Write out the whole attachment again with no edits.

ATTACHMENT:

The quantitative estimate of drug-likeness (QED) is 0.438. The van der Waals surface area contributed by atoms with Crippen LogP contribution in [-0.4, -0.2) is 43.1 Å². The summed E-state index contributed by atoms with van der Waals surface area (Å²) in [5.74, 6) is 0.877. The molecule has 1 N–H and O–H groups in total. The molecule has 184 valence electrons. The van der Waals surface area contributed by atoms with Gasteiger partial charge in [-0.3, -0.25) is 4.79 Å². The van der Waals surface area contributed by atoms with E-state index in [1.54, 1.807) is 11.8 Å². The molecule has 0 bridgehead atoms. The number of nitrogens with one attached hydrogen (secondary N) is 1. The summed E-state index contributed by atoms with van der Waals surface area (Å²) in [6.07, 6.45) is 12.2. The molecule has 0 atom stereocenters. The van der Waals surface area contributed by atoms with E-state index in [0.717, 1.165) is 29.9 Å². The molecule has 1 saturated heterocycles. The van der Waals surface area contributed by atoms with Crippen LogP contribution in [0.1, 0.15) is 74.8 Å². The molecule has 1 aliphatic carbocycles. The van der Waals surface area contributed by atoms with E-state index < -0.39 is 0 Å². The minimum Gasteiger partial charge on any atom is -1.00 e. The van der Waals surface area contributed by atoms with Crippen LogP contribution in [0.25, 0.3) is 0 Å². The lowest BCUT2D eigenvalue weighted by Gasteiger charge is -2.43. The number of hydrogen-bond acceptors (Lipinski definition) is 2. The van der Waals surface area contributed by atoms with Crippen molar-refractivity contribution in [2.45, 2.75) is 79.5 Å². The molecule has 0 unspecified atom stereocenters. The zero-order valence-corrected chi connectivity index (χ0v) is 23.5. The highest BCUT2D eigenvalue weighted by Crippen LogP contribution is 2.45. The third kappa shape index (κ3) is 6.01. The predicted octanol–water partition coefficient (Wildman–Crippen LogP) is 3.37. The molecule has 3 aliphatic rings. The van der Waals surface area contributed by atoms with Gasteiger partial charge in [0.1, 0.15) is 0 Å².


The quantitative estimate of drug-likeness (QED) is 0.438. The van der Waals surface area contributed by atoms with Crippen LogP contribution in [-0.4, -0.2) is 43.1 Å². The summed E-state index contributed by atoms with van der Waals surface area (Å²) in [5.74, 6) is 0.877. The molecule has 1 N–H and O–H groups in total. The molecule has 184 valence electrons. The van der Waals surface area contributed by atoms with Gasteiger partial charge in [-0.3, -0.25) is 4.79 Å². The van der Waals surface area contributed by atoms with E-state index in [1.54, 1.807) is 11.8 Å². The molecule has 0 bridgehead atoms. The number of nitrogens with one attached hydrogen (secondary N) is 1. The summed E-state index contributed by atoms with van der Waals surface area (Å²) in [6.07, 6.45) is 12.2. The molecule has 0 atom stereocenters. The van der Waals surface area contributed by atoms with E-state index in [0.717, 1.165) is 29.9 Å². The molecule has 1 saturated heterocycles. The van der Waals surface area contributed by atoms with Crippen LogP contribution in [0.1, 0.15) is 74.8 Å². The molecule has 1 aliphatic carbocycles. The van der Waals surface area contributed by atoms with E-state index < -0.39 is 0 Å². The minimum Gasteiger partial charge on any atom is -1.00 e. The van der Waals surface area contributed by atoms with Crippen LogP contribution in [0.25, 0.3) is 0 Å². The lowest BCUT2D eigenvalue weighted by Gasteiger charge is -2.43. The number of hydrogen-bond acceptors (Lipinski definition) is 2. The van der Waals surface area contributed by atoms with Crippen molar-refractivity contribution in [2.45, 2.75) is 79.5 Å². The molecule has 0 unspecified atom stereocenters. The zero-order valence-corrected chi connectivity index (χ0v) is 23.5. The highest BCUT2D eigenvalue weighted by Crippen LogP contribution is 2.45. The third kappa shape index (κ3) is 6.01. The predicted octanol–water partition coefficient (Wildman–Crippen LogP) is 3.37. The molecule has 3 aliphatic rings. The van der Waals surface area contributed by atoms with Gasteiger partial charge in [0.1, 0.15) is 0 Å².